Now there’s a novel idea!

Internship_The Adventure Begins

Living on your own is a big step in life. It’s the first true test of independence and of how you handle yourself without someone else providing s shield against the rest of the world. You’re health, you’re peace of mind, meal preparation, bills, oh the bills, it’s all on you.

Now in my mind, there are three major kinds of “living on your own” that most people deal with. There’s the very literal version where you’re by yourself with little more than a futon, the internet and all the colours of the no name rainbow to keep you company.

There’s the “living on your own” where you’re out mom and dad’s house but living with people you know, friends, your significant other, maybe both. This version is by far the most welcoming of the three because it’s kind of like Cheers. Everyone knows your name; it’s a comfortable environment you can relax in. Well, at least until everyone’s bad habits start driving you up the wall but for the most part, things are copasetic.

And now we come to number 3. Living with people you don’t know. The social equivalent of playing Russian roulette with a double barrel shotgun and only one of the barrels is loaded. Simply put, things will either go really well or really bad. With friends, you have a sort of psychological resume on file at all times. You know what to expect from them, how they’ll react, what lines you shouldn’t cross, etc. With anyone you don’t know, there’s no such road map. Time to brush up on your cartography kiddies because you’re about to chart some new territory!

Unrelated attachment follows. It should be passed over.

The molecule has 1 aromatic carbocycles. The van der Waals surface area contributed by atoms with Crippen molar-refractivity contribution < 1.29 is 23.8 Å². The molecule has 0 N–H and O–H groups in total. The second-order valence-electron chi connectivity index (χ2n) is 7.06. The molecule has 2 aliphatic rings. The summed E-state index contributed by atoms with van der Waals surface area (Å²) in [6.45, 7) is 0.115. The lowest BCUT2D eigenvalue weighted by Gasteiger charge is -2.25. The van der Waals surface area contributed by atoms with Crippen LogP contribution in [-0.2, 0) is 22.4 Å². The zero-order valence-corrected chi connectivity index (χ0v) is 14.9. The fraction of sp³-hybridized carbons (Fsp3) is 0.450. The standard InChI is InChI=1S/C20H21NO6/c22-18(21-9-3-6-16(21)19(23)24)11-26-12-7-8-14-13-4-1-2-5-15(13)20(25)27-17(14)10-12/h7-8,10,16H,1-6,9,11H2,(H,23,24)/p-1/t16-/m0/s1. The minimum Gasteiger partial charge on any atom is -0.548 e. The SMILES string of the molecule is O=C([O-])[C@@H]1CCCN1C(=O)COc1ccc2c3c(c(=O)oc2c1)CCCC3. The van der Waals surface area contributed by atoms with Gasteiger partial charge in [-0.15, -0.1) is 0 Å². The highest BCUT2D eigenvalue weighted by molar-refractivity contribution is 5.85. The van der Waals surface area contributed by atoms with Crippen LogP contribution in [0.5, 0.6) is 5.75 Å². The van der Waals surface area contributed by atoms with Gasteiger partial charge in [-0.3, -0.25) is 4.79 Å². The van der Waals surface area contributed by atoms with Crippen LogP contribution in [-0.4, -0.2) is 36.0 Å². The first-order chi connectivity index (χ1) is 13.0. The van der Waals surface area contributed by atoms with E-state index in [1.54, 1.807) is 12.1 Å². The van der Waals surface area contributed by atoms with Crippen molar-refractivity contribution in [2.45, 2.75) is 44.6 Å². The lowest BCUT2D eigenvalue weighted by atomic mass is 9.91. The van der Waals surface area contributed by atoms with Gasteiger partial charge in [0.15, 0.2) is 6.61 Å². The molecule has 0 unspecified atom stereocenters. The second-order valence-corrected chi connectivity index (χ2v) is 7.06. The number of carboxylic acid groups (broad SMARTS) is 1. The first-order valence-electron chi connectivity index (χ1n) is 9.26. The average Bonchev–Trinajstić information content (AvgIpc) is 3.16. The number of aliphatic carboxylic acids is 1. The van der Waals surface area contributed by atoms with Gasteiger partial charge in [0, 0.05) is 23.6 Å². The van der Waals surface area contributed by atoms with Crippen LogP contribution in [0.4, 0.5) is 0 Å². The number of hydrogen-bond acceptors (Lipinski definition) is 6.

Now for the few years I’ve spent as an “adult” and I use term loosely, I’ve lived among friends. Sometimes it was just my girlfriend and I; sometimes it’s been with a group of people but in all those cases it’s been with people I knew.

During my radio internship, I’ve moved to another city and am sharing a living space with someone whom I have no previous history. I am experiencing the number 3 slot for the first time and it’s interesting to say the least.